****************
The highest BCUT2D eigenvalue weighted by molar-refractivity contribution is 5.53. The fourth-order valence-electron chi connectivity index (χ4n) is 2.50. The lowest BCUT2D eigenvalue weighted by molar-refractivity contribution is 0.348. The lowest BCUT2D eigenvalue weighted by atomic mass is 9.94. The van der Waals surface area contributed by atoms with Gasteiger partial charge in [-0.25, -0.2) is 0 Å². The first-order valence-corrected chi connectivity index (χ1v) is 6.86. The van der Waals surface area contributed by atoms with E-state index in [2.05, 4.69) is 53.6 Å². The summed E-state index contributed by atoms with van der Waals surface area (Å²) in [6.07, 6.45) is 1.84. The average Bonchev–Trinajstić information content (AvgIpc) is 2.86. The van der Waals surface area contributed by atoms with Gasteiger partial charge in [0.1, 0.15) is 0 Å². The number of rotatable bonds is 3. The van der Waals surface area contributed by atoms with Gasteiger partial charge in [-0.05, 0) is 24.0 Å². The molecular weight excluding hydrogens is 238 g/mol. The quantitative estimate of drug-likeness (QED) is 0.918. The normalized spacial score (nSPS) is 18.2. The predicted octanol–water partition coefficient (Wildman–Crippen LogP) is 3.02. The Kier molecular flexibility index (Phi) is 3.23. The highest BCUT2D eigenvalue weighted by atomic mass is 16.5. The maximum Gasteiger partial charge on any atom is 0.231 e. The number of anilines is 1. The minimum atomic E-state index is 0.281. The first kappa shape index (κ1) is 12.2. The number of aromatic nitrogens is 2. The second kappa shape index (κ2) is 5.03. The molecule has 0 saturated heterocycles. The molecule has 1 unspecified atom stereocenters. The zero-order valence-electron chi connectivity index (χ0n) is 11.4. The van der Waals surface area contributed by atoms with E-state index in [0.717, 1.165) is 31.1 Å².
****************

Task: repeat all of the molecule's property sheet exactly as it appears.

The highest BCUT2D eigenvalue weighted by molar-refractivity contribution is 5.53. The fourth-order valence-electron chi connectivity index (χ4n) is 2.50. The lowest BCUT2D eigenvalue weighted by molar-refractivity contribution is 0.348. The lowest BCUT2D eigenvalue weighted by atomic mass is 9.94. The van der Waals surface area contributed by atoms with Gasteiger partial charge in [-0.25, -0.2) is 0 Å². The first-order valence-corrected chi connectivity index (χ1v) is 6.86. The van der Waals surface area contributed by atoms with E-state index in [2.05, 4.69) is 53.6 Å². The summed E-state index contributed by atoms with van der Waals surface area (Å²) in [6.07, 6.45) is 1.84. The average Bonchev–Trinajstić information content (AvgIpc) is 2.86. The van der Waals surface area contributed by atoms with Gasteiger partial charge in [0.1, 0.15) is 0 Å². The number of rotatable bonds is 3. The van der Waals surface area contributed by atoms with Gasteiger partial charge in [-0.05, 0) is 24.0 Å². The molecular weight excluding hydrogens is 238 g/mol. The quantitative estimate of drug-likeness (QED) is 0.918. The normalized spacial score (nSPS) is 18.2. The predicted octanol–water partition coefficient (Wildman–Crippen LogP) is 3.02. The Kier molecular flexibility index (Phi) is 3.23. The highest BCUT2D eigenvalue weighted by atomic mass is 16.5. The maximum Gasteiger partial charge on any atom is 0.231 e. The number of anilines is 1. The minimum atomic E-state index is 0.281. The first kappa shape index (κ1) is 12.2. The number of aromatic nitrogens is 2. The second kappa shape index (κ2) is 5.03. The molecule has 0 saturated heterocycles. The molecule has 1 unspecified atom stereocenters. The zero-order valence-electron chi connectivity index (χ0n) is 11.4. The van der Waals surface area contributed by atoms with E-state index in [0.717, 1.165) is 31.1 Å².